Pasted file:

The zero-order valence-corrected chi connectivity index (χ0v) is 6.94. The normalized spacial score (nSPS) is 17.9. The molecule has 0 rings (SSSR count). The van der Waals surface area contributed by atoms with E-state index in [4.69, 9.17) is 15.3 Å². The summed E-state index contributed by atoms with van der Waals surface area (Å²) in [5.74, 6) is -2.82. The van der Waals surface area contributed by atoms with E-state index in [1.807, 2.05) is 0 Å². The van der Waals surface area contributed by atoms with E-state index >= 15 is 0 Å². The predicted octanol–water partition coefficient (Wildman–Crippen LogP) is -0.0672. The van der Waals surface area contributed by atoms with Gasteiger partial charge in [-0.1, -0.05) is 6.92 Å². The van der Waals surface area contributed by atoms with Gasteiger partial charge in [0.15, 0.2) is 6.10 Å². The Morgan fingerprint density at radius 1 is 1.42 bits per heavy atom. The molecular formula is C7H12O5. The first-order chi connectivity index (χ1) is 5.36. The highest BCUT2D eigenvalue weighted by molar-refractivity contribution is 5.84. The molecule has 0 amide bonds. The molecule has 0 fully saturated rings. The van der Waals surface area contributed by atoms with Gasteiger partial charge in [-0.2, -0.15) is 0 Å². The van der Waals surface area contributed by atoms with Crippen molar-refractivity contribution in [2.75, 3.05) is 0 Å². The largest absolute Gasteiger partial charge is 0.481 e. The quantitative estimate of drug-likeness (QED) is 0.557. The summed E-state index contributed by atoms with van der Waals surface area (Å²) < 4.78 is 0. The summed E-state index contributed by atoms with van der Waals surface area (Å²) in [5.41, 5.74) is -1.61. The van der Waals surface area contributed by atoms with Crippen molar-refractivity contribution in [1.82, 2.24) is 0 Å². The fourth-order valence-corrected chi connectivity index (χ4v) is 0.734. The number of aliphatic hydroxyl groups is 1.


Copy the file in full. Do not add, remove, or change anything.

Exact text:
The zero-order valence-corrected chi connectivity index (χ0v) is 6.94. The normalized spacial score (nSPS) is 17.9. The molecule has 0 rings (SSSR count). The van der Waals surface area contributed by atoms with E-state index in [4.69, 9.17) is 15.3 Å². The summed E-state index contributed by atoms with van der Waals surface area (Å²) in [5.74, 6) is -2.82. The van der Waals surface area contributed by atoms with E-state index in [1.807, 2.05) is 0 Å². The van der Waals surface area contributed by atoms with E-state index >= 15 is 0 Å². The predicted octanol–water partition coefficient (Wildman–Crippen LogP) is -0.0672. The van der Waals surface area contributed by atoms with Gasteiger partial charge in [-0.1, -0.05) is 6.92 Å². The van der Waals surface area contributed by atoms with Gasteiger partial charge in [0.15, 0.2) is 6.10 Å². The Morgan fingerprint density at radius 1 is 1.42 bits per heavy atom. The molecular formula is C7H12O5. The first-order chi connectivity index (χ1) is 5.36. The highest BCUT2D eigenvalue weighted by molar-refractivity contribution is 5.84. The molecule has 0 amide bonds. The molecule has 0 fully saturated rings. The van der Waals surface area contributed by atoms with Gasteiger partial charge in [-0.2, -0.15) is 0 Å². The van der Waals surface area contributed by atoms with Crippen molar-refractivity contribution in [2.75, 3.05) is 0 Å². The largest absolute Gasteiger partial charge is 0.481 e. The quantitative estimate of drug-likeness (QED) is 0.557. The summed E-state index contributed by atoms with van der Waals surface area (Å²) < 4.78 is 0. The summed E-state index contributed by atoms with van der Waals surface area (Å²) in [5.41, 5.74) is -1.61. The van der Waals surface area contributed by atoms with Crippen molar-refractivity contribution in [1.82, 2.24) is 0 Å². The fourth-order valence-corrected chi connectivity index (χ4v) is 0.734. The number of aliphatic hydroxyl groups is 1.